Mandy movie review
Image: RLJE Films

Cosmatos and Aaron Stewart-Ahn expertly craft a fantasy space that lies hidden in plain sight. Vivid colors and visual nuance come together with Cage’s lunatic performance to create a delightfully dark atmosphere where blood flows freely, and a theater of the grotesque plays out with a marvelous fury.

Watch Mandy

Now Streaming

Written By

Brian Marks is Sordid Cinema's Lead Film Critic. His writing has appeared in The Village Voice, LA Weekly, The Los Angeles Times, and Ampersand. He's a graduate of USC's master's program in Specialized Arts Journalism. You can find more of his writing at Best film experience: driving halfway across the the country for a screening of Jean-Luc Godard's "King Lear." Totally worth it.

Click to comment

Leave a Reply

Your email address will not be published. Required fields are marked *



2001: A Space Odyssey 2001: A Space Odyssey

2001: Clarke and Kubrick’s Odyssey of Discovery


Deep Impact was a serious look at the end of the world Deep Impact was a serious look at the end of the world

25 Years Later: Deep Impact was a Serious Look at the End of the World 


Guardians of the Galaxy Vol. 3 movie review Guardians of the Galaxy Vol. 3 movie review

Guardians of the Galaxy Vol. 3 Caps Off the Trilogy With a Heartfelt Bang (Mostly)


The Best Movies of 1973 The Best Movies of 1973

The Golden Year of Movies: 1973


The Zone of Interest The Zone of Interest

Cannes 2023: Jonathan Glazer’s The Zone of Interest is a Manicured Vision of Hell


Jeanne Du Barry review Jeanne Du Barry review

Cannes 2023: Maïwenn’s Great Hair Goes to Great Lengths in Jeanne Du Barry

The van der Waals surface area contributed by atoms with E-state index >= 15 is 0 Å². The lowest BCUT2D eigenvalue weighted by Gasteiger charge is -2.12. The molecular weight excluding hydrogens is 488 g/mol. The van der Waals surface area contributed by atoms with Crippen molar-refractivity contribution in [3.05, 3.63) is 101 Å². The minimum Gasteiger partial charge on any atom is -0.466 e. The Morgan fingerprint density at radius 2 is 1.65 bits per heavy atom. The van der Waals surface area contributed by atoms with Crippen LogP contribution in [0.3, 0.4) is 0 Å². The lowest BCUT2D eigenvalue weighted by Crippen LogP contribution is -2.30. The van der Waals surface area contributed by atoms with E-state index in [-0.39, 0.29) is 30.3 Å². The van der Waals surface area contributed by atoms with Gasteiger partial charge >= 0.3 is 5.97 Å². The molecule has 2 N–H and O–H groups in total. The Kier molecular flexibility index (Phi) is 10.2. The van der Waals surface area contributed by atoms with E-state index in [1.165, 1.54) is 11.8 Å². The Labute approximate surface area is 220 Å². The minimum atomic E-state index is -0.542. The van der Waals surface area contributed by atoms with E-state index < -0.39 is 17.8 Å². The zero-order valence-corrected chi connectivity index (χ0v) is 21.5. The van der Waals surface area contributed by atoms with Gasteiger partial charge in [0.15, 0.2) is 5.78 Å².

Black Flies Gripping Black Flies Gripping

Cannes 2023: Black Flies— Gripping Descent into the Underbelly of New York’s Urban Misery 


Asteroid City: A Gimmicky Vanity Project Asteroid City: A Gimmicky Vanity Project

Cannes 2023: Wes Anderson’s Asteroid City is a Gimmicky Vanity Project


La Passion de Dodin Bouffant: La Passion de Dodin Bouffant:

La Passion de Dodin Bouffant: Surfeit Cooking Drama Most Inane Film at Cannes


BlackBerry movie review BlackBerry movie review

BlackBerry Is a Wonderfully Canadian Account of a Dying Tech Dream


Godzilla 1998 Godzilla 1998

Godzilla at 25: When Hollywood Made a Manhattan Monster Movie, with Disastrous Results


The Mother Jennifer Lopez and Lucy Paez The Mother Jennifer Lopez and Lucy Paez

Jennifer Lopez’s The Mother is Eerily Similar to Enough, But That’s Not a Bad Thing


Discovery channel Discovery channel

The Head-Scratching Moves Discovery Has Been Making


10 Best SummerSlam Matches 10 Best SummerSlam Matches

10 Best SummerSlam Matches


Sean Connery Sean Connery

60 Years Later, Dr. No Remains the Paragon of Bond


The Matrix Reloaded The Matrix Reloaded

20 Years Later: The Matrix Reloaded was Underwhelming, but Still Underrated